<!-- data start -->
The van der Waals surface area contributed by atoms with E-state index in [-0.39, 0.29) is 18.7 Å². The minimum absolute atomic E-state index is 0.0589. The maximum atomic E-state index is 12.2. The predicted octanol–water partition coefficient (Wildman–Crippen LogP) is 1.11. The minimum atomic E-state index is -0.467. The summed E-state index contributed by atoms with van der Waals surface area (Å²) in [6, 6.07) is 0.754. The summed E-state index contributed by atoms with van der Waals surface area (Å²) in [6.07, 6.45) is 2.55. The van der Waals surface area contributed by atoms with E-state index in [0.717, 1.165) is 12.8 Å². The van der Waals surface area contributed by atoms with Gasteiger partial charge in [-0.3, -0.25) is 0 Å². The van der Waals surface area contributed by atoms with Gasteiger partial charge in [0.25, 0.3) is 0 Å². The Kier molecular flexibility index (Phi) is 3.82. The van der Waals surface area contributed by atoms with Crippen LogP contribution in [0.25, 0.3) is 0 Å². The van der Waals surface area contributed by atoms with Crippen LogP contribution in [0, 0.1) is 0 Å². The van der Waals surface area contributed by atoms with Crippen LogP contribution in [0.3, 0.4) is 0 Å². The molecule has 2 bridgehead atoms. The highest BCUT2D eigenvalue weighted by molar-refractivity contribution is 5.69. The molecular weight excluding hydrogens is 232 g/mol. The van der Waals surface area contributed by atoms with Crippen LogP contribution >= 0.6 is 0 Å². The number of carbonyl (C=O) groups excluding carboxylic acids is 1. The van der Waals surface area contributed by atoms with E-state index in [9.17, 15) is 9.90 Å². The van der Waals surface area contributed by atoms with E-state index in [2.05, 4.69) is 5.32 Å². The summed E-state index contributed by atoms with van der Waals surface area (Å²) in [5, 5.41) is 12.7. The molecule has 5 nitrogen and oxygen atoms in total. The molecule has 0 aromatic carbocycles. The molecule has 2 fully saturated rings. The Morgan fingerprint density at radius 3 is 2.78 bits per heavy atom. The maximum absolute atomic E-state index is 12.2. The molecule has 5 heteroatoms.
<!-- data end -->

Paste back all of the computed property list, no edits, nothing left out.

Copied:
The van der Waals surface area contributed by atoms with E-state index in [-0.39, 0.29) is 18.7 Å². The minimum absolute atomic E-state index is 0.0589. The maximum atomic E-state index is 12.2. The predicted octanol–water partition coefficient (Wildman–Crippen LogP) is 1.11. The minimum atomic E-state index is -0.467. The summed E-state index contributed by atoms with van der Waals surface area (Å²) in [6, 6.07) is 0.754. The summed E-state index contributed by atoms with van der Waals surface area (Å²) in [6.07, 6.45) is 2.55. The van der Waals surface area contributed by atoms with E-state index in [0.717, 1.165) is 12.8 Å². The van der Waals surface area contributed by atoms with Gasteiger partial charge in [-0.3, -0.25) is 0 Å². The van der Waals surface area contributed by atoms with Gasteiger partial charge in [0.25, 0.3) is 0 Å². The Kier molecular flexibility index (Phi) is 3.82. The van der Waals surface area contributed by atoms with Crippen LogP contribution in [0.25, 0.3) is 0 Å². The van der Waals surface area contributed by atoms with Crippen LogP contribution in [0, 0.1) is 0 Å². The van der Waals surface area contributed by atoms with Crippen LogP contribution in [0.3, 0.4) is 0 Å². The molecule has 2 bridgehead atoms. The highest BCUT2D eigenvalue weighted by molar-refractivity contribution is 5.69. The molecular weight excluding hydrogens is 232 g/mol. The van der Waals surface area contributed by atoms with Crippen LogP contribution >= 0.6 is 0 Å². The number of carbonyl (C=O) groups excluding carboxylic acids is 1. The van der Waals surface area contributed by atoms with E-state index in [9.17, 15) is 9.90 Å². The van der Waals surface area contributed by atoms with E-state index in [2.05, 4.69) is 5.32 Å². The summed E-state index contributed by atoms with van der Waals surface area (Å²) in [5, 5.41) is 12.7. The molecule has 5 nitrogen and oxygen atoms in total. The molecule has 0 aromatic carbocycles. The molecule has 2 fully saturated rings. The Morgan fingerprint density at radius 3 is 2.78 bits per heavy atom. The maximum absolute atomic E-state index is 12.2. The molecule has 5 heteroatoms.